In a new book to be released Mar. 17 by Yale University Press, Richard N. L. “Pete” Andrews examines the 50-year history of the modern environmental policy era against the background of the four centuries of American environmental policies that led to it. In this revised and updated third edition, Managing the Environment, Managing Ourselves: A History of American Environmental Policy delves deeper into the history of the agencies, presidential administrations and policies that shaped the environmental landscape of today.
As Americans this year celebrate the 50th anniversary of Earth Day, the creation of the U.S. EPA and the beginning of the modern environmental policy era, Andrews details the events and history that led us to our current state, including a chapter on the current presidential administration.
“This is the only book that provides a really detailed history of American environmental policy,” says Andrews. “It looks at the policies of the last 50 years, beginning with the decade in which the modern statutes of American environmental policy were written, against the background of the previous 400 years – when we had environmental policies, even if we didn’t call them that – that created the conditions that called forth the more modern policies.”
Andrews was inspired to write the book when he was working on an early study of the National Environmental Policy Act, and was challenged by a respected colleague to investigate why the federal agencies whom environmental advocates considered “villains” thought that pursuing their historical missions was the right thing to do.
“That sent me off on a career-long quest to understand the historical background of environmental problems,” Andrews says. “They didn’t just come out of thin air; they came out of previous policies, and out of earlier social and economic forces.”
The first edition was released in 1999 and updated in 2006. The latest edition is updated through the Obama and Trump administrations, and also goes into greater detail on the policies of the modern era.
“This time I decided that too much had happened to simply add onto the previous edition, and I also wanted to address more of the details of the modern environmental policy era than I had in previous editions,” Andrews says. “The first two editions focused mainly on the policies of each of the modern presidencies, but that’s just part of the story. You really need to understand each of the 4 or 5 domains of environmental policy and the agencies that affect them – pollution policy and the EPA, public lands and wildlife and the Interior Department, agricultural and urban environmental policy, the role of energy policy as environmental policy, and the U.S. role in international environmental policymaking—so I put a lot of thought into reorganizing and enriching the details of the modern policies.”
Yale University Press markets the book as a textbook, and it is used in courses around the country.
“But it isn’t written just for students and scholars,” Andrews says. “It really is written as a book that will appeal to anyone who is seriously interested in the environmental policy issues today and where they come from. It’s written for people who work as environmental professionals, for activists in environmental organizations, and really for any interested citizens who care about the environment, whether they consider themselves liberals or conservatives. It has a lot of detail and an historical perspective that you won’t find anywhere else.”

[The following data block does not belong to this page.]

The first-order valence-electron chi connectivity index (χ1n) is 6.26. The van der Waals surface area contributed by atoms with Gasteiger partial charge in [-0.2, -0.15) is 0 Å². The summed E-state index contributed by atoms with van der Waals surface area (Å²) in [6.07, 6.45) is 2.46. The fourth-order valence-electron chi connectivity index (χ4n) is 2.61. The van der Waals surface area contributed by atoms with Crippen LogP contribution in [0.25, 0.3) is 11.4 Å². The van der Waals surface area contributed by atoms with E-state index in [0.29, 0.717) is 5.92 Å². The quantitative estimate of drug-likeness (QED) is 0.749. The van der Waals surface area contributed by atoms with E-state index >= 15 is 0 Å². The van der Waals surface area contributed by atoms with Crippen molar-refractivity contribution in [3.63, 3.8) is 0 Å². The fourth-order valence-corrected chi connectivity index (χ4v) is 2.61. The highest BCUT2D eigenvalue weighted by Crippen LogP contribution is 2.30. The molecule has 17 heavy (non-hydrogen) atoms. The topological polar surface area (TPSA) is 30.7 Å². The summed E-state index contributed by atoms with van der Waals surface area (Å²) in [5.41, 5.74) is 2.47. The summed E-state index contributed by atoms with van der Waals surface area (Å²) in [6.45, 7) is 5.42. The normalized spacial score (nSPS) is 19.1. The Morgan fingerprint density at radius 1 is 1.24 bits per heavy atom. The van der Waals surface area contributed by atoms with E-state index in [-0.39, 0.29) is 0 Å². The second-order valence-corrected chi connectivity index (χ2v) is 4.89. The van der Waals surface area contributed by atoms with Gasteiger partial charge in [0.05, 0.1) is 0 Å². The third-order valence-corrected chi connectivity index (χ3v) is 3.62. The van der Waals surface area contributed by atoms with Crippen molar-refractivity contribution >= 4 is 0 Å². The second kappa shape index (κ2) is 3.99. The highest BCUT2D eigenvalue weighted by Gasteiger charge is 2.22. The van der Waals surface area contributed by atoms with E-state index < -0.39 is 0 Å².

The last two chapters deal with the past two years and the question of whether the election of Donald Trump and his administration signifies the end of the modern environmental era and the beginning of a more conservative one, or merely a brief interruption. Previous conservative presidents such as Ronald Reagan and George W. Bush tried to roll back environmental policies, but ultimately signed important environmental laws and left more moderate legacies. The final chapter highlights some of the most significant environmental issues that policies have not yet solved, and also points to examples of promising initiatives by states, businesses, and citizen groups in response to the recent absence of federal leadership.
“Regardless of who the president is, there are signs of hope in state, business, and grass-roots citizen initiatives,” Andrews says. “The tragedy of recent environmental policy at the national level is that it has become hostage to a larger ideological battle over big versus small government and the role of federal regulation. In reality, environmental issues need not and should not be partisan—there are many conservative environmentalists as well as liberal ones, and more than a few red-state governors who are promoting wind and solar energy. And some of the most effective environmental policy tools are market-oriented incentives – conservative solutions – not just regulations, if we can just reaffirm enough shared commitment and trust to create effective solutions rather than just score partisan ideological points.”
Andrews is professor emeritus of environmental policy at the University of North Carolina at Chapel Hill and a faculty fellow of the UNC Institute for the Environment. He has written, taught, and advised on U.S. environmental policy for fifty years and has served on multiple national environmental policy committees. Andrews earned his undergraduate degree in philosophy from Yale University and his master of regional planning and doctor of philosophy in environmental policy and planning from the University of North Carolina at Chapel Hill.
This book is published by Yale University Press. Copies are available online and at the Bull’s Head Book Shop.